Nadia Esi was born out of a salon experience gone wrong - can you tell us more about what happened?
Yes, Nadia Esi was born when I had a salon horror experience back in 2017. When I went to Ghana during the summer before starting university, I decided to end the trip by doing the famous Ghana braids that I always see on Instagram. As soon as the hairstylist started doing my hair I could feel my fragile baby hairs being pulled on, I knew deep down inside that this would end horribly wrong. Two weeks before starting university, I took out these braids and I wasn’t surprised that my edges were completely gone! As someone just starting first year you can imagine how desperate I was to find a solution to my traction alopecia. Luckily, before leaving Ghana I bought a handful of natural oils that I later used to save my hairline.
Would you ever try Ghana braids again? If so, how would you ensure it’s a positive experience?
I do not think I will try Ghana Braids anytime soon. My hairline has been through a lot, from chemically relaxing my hair from the ages of three to eleven, then having traction alopecia from the Ghana Braids; my edges need a break from any hairstyles that cause too much tension. As I continue to use my products to strengthen my hairline, it’s important to remove the practices that caused the problems in the first place.
Have you spoken to any women who share a similar salon experience to yours? What’s your advice for them?
Yes I have spoken to many women that have gone through the same thing or who have suffered from the damage of doing very tight ponytail and buns. My advice to these women would be to refrain from doing damaging hairstyles. A lot of the time women do hairstyles in the name of protection to retain length, however it is important to make sure that these hairstyles do not have adverse effects on the natural hair. For example, large box braids are a great winter protective hairstyle, but these cause tension on the hairline because of the tightness of the style, and the weight of the large braid can be too heavy for the hair follicles which can lead to hair fall. So why not try medium knotless braids? The use of natural hair at the base of the braid reduces tension, while the steady addition of the extensions make the braids lighter.
Overall, women should look at all the safe options available and choose what they like the most, also do research on the hairstylist to ensure that they know how to do hairstyles that actually promote growth or do not break your hair. Finally, if you have suffered damage from a bad hairstyle, your hair cannot grow back if you carry on with the same practices that broke your hair in the first place.
You left Ghana with oils that would later save your hair - did these then become the inspiration behind your own products?
I bought a handful of oils from Ghana such as coconut oil, castor oil, neem oil and more. Not all of the oils worked for my hair in the way I wanted and it took me months of extensive research to understand what works for growth and strengthen. When I finally found the magic formula I tested the products on my university friends and they loved how the product worked for their hair.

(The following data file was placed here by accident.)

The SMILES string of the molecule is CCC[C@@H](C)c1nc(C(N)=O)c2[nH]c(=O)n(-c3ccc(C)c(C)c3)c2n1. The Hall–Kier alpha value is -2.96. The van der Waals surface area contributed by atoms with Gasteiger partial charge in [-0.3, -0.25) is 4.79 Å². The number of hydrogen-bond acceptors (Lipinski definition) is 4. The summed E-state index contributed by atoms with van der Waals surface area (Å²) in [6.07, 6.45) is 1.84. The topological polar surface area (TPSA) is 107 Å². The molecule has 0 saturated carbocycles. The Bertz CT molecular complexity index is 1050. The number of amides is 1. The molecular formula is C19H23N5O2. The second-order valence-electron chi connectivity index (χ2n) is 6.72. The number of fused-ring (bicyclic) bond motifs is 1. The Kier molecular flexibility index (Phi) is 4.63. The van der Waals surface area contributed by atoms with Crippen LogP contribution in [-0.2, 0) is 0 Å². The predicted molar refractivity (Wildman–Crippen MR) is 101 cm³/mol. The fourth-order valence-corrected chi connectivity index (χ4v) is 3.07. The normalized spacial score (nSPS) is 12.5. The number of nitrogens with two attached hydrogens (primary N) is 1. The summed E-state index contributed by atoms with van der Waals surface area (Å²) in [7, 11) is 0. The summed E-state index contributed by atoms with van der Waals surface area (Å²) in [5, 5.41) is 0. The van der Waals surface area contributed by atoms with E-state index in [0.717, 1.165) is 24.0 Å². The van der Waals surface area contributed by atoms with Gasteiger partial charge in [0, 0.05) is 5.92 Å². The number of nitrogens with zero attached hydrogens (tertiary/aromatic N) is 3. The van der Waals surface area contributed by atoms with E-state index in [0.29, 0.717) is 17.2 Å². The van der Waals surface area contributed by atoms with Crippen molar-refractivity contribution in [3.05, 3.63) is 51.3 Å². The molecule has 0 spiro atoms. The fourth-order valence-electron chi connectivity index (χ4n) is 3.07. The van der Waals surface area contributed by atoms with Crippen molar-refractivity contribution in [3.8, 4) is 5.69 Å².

What steps did you take to test your products and ensure that they’re safe for use?
I asked microbiologists what they thought of my initial formulations and took the advice they gave me to improve my formula. Once I was happy with the formula, I got the products tested and and started selling to the public.
Your business has gone from strength to strength, even winning funding from Santander. How do you keep on top of Nadia Esi while being a 4th year undergraduate student?
It is very difficult to keep up with all all of the responsibilities I have being a 4th year student; however, having a timetable of when I need to study and sticking to these hours are very important to me. I make sure I spend enough time learning my content and once I’m done for the day I begin working on Nadia Esi, this includes posting on social media, packing orders and planning for the future of Nadia Esi.
I always communicate with my customers so they know who is behind the brand and what I do, so a lot of them are very understanding and very encouraging. Since my products are handmade many of them are willing to wait a little longer for fresh products but my turn around is always under a week, planning ahead helps a lot with this.
What’s your current haircare routine?
I try to wash my hair every ten days. My wash day consists of pre-pooing using Ayurvedic herbs mixed with conditioner to detangle and soften my hair before shampooing with a SLS and Paraben free shampoo. After shampooing I then deep condition for 15/30 minutes.
Throughout the week I moisturise my hair using my moisture mists, and sealing the moisture with my SOFT Serum. I try to minimise the amount of times I touch my hair by doing low manipulation styles such as a top-knot bun, two cornrows or a high puff.
I like to keep it simple because I’m juggling quite a few things and if I find that I’m too busy I just wear a wig for but for no more than a month and I take care of the hair underneath when I do so.
What are your favourite non-damaging protective styles?
I like to play around with all kinds of buns like top-knot buns, slicked back buns, cornrows and wigs. When I do any of these I try to minimise the use of gels that contain alcohol as they dry out my hair, and I try to keep the buns loose, reducing the amount of tension.